If all these facts were not damning enough, in dozens of interviews with the New York Times, African-American voters who chose Biden say they voted for the Democratic Party with great trepidation and a longstanding concern of feeling underappreciated by the party they have stood by for decades. One voter summed up what many African-Americans are feeling about Democrats, saying that they have not “earned his vote — or his loyalty.” He added that “my vote is open for bid — what will you do for me and my kind now that the election is over?”

Even in California, one of the most liberal states in the country, while Biden trounced Trump as was expected, what came as a shock is that Democrats lost many down ballot races. Republicans are now expected to win back at least four of seven seats they lost in 2018. The last time Republicans managed to defeat an incumbent Democrat in California was in 1994. In this election they have already done it three times with a few races still too close to call.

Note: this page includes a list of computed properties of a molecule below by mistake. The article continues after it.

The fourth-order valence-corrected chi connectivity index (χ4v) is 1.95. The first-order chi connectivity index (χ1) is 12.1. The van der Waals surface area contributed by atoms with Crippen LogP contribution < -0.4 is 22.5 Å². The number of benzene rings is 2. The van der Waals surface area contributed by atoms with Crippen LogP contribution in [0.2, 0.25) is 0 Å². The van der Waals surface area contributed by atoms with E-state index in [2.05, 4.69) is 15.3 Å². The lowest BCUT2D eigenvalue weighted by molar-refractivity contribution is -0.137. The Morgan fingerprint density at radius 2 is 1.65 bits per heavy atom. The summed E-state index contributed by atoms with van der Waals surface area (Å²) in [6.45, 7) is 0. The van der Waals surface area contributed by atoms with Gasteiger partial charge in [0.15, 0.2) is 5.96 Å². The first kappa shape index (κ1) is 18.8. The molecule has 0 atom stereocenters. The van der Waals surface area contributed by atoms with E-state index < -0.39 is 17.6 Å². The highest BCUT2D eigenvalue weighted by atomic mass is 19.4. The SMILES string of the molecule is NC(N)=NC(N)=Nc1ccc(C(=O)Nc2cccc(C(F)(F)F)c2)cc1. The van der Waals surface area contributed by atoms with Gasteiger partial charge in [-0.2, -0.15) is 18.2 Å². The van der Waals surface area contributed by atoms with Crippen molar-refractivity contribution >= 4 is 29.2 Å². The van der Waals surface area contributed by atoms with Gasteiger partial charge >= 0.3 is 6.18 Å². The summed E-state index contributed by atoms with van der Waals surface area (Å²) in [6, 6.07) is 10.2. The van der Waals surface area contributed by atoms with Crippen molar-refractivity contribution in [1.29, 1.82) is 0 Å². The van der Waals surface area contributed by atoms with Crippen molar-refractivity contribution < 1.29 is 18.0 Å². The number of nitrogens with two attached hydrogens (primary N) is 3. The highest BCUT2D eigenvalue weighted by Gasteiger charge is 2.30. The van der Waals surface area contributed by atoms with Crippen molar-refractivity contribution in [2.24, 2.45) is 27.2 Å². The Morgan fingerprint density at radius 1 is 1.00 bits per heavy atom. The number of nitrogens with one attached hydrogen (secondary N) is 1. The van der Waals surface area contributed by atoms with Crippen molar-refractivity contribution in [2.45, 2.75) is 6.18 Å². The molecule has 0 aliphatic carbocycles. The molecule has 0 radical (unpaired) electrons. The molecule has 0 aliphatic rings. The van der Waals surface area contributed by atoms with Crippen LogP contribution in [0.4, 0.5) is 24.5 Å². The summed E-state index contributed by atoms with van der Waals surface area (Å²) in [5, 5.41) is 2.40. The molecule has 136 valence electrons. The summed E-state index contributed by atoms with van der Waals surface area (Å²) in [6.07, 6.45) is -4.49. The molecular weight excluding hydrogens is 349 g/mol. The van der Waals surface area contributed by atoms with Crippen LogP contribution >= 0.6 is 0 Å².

Californian voters also handily rejected progressive ballot measures around raising business taxes, instituting rent controls, protecting gig workers and reinstating affirmative action. They also helped the GOP regain their status as the second largest party in the state after falling behind “no party preference” registration in 2018. With the 2020 election results, Republicans in California can claim their best year in more than a decade.

The 2020 election map also shows a more entrenched and divided electorate compared to 2016, with fewer counties flipping from one party to the other. In the last election 237 counties changed allegiances from Obama to Trump, in this election only 77 counties flipped, with Biden winning 59 of them.